You introduce us to your characters by simply putting them to work. In the real world, there is no focusing on one case. We follow Jeff Trask and the police through various smaller cases while they are working on the major story plot. Did most of your work as an actual prosecutor involve working closely with the police and FBI on a day to day basis?
Always. You are almost never working on “just one case,” unless it’s immediately before trial or unless it’s a huge matter that demands an investigative team’s undivided attention. The bad guys are always doing their thing, so you have be reacting to whatever new cases come in your door, while working on the ones already assigned to you. You’ll be doing search warrants and arrests on one case while getting another ready for a trial that might be weeks away. It’s not like TV, where the case of the hour gets all the focus, and lab results are back in five minutes.
In your latest novel, Horns of the Devil, which was just released and your third novel, The White Horse of Death, which will be released later this year, will we be working with the same task force or will you be introducing us to new characters?
The central characters in the task force will still be there, and others will be introduced also. That’s the way it works in real life. Prosecutors develop relationships and trust factors with certain investigators, and vice-versa. It’s teamwork. I’ve tried to make these books as realistic as I can, while holding the readers’ interest. You won’t find comic-book style lone rangers walking around solving major cases all by their lonesome, or snap-shooting a bad guy off a roof a mile away with a handgun, or out-running machine gun fire. We have to work together to solve the big cases, and it takes a lot of time and hard work. Officers, crime-scene techs, lab analysts, paralegals, secretaries and prosecutors often working for months or even years I’ve also found that using a core cast of characters enables the reader to make an investment in the “team,” and makes the reader want to ride along on the next case or cases.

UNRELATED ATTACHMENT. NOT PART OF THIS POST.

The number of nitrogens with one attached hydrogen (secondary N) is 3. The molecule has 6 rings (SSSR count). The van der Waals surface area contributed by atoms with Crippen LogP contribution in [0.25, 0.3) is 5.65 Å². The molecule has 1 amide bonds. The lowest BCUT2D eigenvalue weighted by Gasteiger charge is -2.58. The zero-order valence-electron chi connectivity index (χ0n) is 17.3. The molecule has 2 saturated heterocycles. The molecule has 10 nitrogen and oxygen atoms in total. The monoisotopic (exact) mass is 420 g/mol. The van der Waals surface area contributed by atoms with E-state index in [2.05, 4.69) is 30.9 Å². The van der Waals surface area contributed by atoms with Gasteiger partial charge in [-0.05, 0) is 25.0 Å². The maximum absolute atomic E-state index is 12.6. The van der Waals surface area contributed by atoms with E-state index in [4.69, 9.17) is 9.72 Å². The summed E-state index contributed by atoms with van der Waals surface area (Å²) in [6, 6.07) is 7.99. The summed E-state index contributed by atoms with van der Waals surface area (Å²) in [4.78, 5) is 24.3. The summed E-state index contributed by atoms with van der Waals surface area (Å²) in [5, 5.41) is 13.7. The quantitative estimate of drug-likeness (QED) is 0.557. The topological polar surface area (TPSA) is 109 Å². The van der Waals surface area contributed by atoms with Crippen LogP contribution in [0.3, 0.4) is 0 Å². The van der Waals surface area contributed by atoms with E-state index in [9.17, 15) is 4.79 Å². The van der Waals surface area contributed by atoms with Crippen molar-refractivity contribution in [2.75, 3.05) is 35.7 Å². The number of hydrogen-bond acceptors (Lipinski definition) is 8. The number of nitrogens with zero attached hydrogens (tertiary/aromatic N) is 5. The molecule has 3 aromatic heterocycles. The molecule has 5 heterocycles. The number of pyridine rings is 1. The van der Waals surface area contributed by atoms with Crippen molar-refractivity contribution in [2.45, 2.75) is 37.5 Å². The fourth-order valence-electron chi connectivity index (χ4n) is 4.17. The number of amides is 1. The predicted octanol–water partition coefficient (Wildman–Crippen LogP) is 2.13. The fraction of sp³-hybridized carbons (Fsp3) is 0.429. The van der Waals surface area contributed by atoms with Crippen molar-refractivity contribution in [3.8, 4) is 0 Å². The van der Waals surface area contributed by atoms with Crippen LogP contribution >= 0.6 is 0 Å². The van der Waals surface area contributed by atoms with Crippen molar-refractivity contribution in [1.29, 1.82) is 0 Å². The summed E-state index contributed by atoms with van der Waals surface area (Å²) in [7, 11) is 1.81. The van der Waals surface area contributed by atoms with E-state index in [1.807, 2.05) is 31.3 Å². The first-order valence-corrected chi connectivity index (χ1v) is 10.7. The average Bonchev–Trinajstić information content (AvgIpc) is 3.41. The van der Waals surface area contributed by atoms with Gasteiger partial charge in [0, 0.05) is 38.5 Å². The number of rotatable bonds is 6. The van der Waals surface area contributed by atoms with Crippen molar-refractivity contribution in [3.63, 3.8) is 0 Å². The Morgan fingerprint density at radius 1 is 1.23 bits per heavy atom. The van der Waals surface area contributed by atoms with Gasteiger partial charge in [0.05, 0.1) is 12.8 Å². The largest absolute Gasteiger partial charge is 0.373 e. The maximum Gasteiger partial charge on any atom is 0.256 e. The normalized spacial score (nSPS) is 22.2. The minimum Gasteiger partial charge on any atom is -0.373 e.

Thank you for speak with us today about your wonderful crime drama series. I am looking forward to seeing where you take us in your next story.
Check out our review of Marc Rainer’s novels:
Marc Rainer is a graduate of the United States Air Force Academy, and is a former Air Force JAG Circuit Prosecutor and former federal prosecutor in Washington, D.C. In his more than thirty years of experience, he has tried hundreds of both military and federal (civilian) major cases, including prosecutions of homicide cases, federal conspiracy trials, and mafia and other organized crime prosecutions. He weaves scenes from his investigative and trial experiences into the plot lines of his novels, which have been hailed by those in the criminal justice fields for their realism. He has co-authored a manual on how to try murder cases, which was published by the American Bar Association’s Criminal Law Section. He lives in a suburb of a major midwestern city with his wife, a retired Special Agent of the Air Force’s Office of Special Investigations (OSI), and their three rescue mutts.
For more information about Marc and his series, go to www.marcrainer.com